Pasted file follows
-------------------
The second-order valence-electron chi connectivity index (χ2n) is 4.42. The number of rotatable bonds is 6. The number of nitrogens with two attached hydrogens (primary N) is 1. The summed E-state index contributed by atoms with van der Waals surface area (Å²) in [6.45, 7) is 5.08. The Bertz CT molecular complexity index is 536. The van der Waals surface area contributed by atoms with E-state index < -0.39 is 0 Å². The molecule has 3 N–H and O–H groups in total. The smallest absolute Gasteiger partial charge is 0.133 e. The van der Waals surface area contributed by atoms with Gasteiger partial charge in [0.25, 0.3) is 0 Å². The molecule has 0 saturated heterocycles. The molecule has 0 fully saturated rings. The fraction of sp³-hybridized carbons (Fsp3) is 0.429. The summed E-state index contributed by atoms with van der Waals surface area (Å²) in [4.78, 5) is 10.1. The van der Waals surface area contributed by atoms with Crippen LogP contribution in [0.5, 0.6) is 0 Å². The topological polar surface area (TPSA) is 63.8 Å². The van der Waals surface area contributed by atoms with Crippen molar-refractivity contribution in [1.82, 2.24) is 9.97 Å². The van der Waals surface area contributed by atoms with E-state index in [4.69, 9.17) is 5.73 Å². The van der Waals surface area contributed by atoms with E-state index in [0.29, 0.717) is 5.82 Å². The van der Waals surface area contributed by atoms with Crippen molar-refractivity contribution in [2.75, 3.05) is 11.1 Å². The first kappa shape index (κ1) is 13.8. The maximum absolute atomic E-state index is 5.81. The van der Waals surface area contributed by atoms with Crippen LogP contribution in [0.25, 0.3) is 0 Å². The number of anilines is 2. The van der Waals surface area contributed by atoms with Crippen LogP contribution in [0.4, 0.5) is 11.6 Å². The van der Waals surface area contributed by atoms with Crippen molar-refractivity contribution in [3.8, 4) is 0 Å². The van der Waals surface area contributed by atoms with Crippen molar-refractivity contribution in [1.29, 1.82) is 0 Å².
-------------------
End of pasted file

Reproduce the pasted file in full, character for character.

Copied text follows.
The second-order valence-electron chi connectivity index (χ2n) is 4.42. The number of rotatable bonds is 6. The number of nitrogens with two attached hydrogens (primary N) is 1. The summed E-state index contributed by atoms with van der Waals surface area (Å²) in [6.45, 7) is 5.08. The Bertz CT molecular complexity index is 536. The van der Waals surface area contributed by atoms with E-state index < -0.39 is 0 Å². The molecule has 3 N–H and O–H groups in total. The smallest absolute Gasteiger partial charge is 0.133 e. The van der Waals surface area contributed by atoms with Gasteiger partial charge in [0.25, 0.3) is 0 Å². The molecule has 0 saturated heterocycles. The molecule has 0 fully saturated rings. The fraction of sp³-hybridized carbons (Fsp3) is 0.429. The summed E-state index contributed by atoms with van der Waals surface area (Å²) in [4.78, 5) is 10.1. The van der Waals surface area contributed by atoms with Crippen LogP contribution in [0.5, 0.6) is 0 Å². The topological polar surface area (TPSA) is 63.8 Å². The van der Waals surface area contributed by atoms with Crippen molar-refractivity contribution in [1.82, 2.24) is 9.97 Å². The van der Waals surface area contributed by atoms with E-state index in [4.69, 9.17) is 5.73 Å². The van der Waals surface area contributed by atoms with E-state index in [0.29, 0.717) is 5.82 Å². The van der Waals surface area contributed by atoms with Crippen molar-refractivity contribution in [2.75, 3.05) is 11.1 Å². The first kappa shape index (κ1) is 13.8. The maximum absolute atomic E-state index is 5.81. The van der Waals surface area contributed by atoms with Crippen LogP contribution in [0.25, 0.3) is 0 Å². The number of anilines is 2. The van der Waals surface area contributed by atoms with Crippen LogP contribution in [0.4, 0.5) is 11.6 Å². The van der Waals surface area contributed by atoms with Crippen molar-refractivity contribution in [3.8, 4) is 0 Å². The van der Waals surface area contributed by atoms with Crippen molar-refractivity contribution in [1.29, 1.82) is 0 Å².